Non-Sterile Compounding Standards

In December 2017, College Council adopted the National Association of Pharmacy Regulatory Authorities (NAPRA) Model Standards for Pharmacy Compounding of Non-Sterile Preparations. The standards are accompanied by a Guidance Document for Pharmacy Compounding of Non-Sterile Preparations.

The standards apply to ALL pharmacies that perform any type of non-sterile compounding in any quantity (whether once in a while or every day).

The College is currently working towards establishing an appropriate implementation timeline. However, pharmacies are expected to begin implementation of the standards now.

Updates on implementation of the standard will be provided on this page. It is the responsibility of the Designated Manager and pharmacy professionals to ensure they stay up to date by reviewing this page and College communications regularly.


About the Standards

These standards are an important way of protecting patients and increasing patient safety.

The aim of the standards is to provide pharmacists and pharmacy technicians who compound non-sterile preparations with the information necessary to evaluate their practice, develop service-related procedures and implement appropriate quality controls for both patients and compounding personnel.

Model standards represent the minimum requirements that must be met regardless of practice site and against which performance can be measured. The College gave pharmacy professionals the opportunity to comment on the draft standards through a consultation in late 2016. NAPRA also incorporated input from pharmacy regulatory bodies and practicing pharmacists and pharmacy technicians across the country. It is the intention of the College that, whenever possible, national standards will be adopted.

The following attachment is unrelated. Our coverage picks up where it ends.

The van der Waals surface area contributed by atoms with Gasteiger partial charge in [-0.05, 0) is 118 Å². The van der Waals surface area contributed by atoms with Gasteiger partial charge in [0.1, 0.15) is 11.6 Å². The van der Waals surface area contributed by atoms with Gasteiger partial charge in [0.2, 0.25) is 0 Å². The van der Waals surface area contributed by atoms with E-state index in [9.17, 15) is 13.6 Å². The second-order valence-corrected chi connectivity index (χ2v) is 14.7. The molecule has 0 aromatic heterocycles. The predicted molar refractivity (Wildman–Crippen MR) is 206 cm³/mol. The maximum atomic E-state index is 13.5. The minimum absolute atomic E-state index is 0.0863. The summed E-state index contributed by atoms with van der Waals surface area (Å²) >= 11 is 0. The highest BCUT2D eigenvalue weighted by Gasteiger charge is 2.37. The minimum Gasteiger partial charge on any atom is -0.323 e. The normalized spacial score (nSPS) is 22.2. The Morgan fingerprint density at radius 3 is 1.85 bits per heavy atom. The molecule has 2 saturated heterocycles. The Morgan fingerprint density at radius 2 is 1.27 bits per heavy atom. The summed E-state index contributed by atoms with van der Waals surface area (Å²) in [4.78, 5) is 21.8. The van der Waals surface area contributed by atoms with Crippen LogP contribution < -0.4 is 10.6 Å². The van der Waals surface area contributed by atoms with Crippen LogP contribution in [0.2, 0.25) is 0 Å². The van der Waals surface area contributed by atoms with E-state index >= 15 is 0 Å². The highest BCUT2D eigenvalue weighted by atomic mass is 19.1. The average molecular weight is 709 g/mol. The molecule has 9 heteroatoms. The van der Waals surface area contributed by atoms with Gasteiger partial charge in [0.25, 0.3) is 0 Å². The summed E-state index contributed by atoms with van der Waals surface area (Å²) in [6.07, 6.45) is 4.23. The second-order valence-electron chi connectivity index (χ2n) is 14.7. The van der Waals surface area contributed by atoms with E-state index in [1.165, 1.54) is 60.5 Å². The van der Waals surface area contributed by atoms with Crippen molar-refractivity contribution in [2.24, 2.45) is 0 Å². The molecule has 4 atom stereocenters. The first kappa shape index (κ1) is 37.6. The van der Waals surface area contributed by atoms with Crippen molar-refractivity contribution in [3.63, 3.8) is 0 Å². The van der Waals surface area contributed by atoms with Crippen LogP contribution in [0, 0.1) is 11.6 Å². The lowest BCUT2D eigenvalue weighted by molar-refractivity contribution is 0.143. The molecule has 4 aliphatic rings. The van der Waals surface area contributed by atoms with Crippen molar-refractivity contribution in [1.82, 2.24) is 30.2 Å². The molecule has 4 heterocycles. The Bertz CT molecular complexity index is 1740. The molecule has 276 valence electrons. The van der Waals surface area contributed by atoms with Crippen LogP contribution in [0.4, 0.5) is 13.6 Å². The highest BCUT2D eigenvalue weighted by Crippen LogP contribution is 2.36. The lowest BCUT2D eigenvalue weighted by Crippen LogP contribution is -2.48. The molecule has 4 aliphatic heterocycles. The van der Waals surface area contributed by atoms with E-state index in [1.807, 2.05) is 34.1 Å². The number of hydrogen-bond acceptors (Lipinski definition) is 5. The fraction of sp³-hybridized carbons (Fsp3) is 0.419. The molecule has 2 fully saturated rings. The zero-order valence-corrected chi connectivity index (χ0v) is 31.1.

These standards effectively replace the College’s 2006 Guideline for Compounding Preparations and NAPRA’s Guidelines for Pharmacy Compounding (2006).


Implementation

It is the expectation of the College that implementation of the standards should begin now; there is no need to wait until the implementation timeline is announced.

Pharmacy professionals should be proactive:

  • Review and become familiar with the standards and guidance.
  • Conduct an assessment to identify gaps between the standards required in the pharmacy and your current practice, processes and compounding environment. The guidance document can be used to provide more details on how the standards can be achieved.
  • Undertake a risk assessment to identify the appropriate level of requirements to minimize contamination of each compounding product and to provide adequate protection for personnel. Use Diagram 1: Decision algorithm for risk assessment found in the guidance document.
  • Start work to close those gaps. For example, pharmacies can begin by reviewing current policies and procedures, master formulations and Safety Data Sheets. Additionally, pharmacies could inventory all compounds that are prepared in the pharmacy and decide whether they will continue to produce them and, if so, what category the compound would fall into.
  • Look for resources (e.g. education) that are relevant to any gaps in knowledge or processes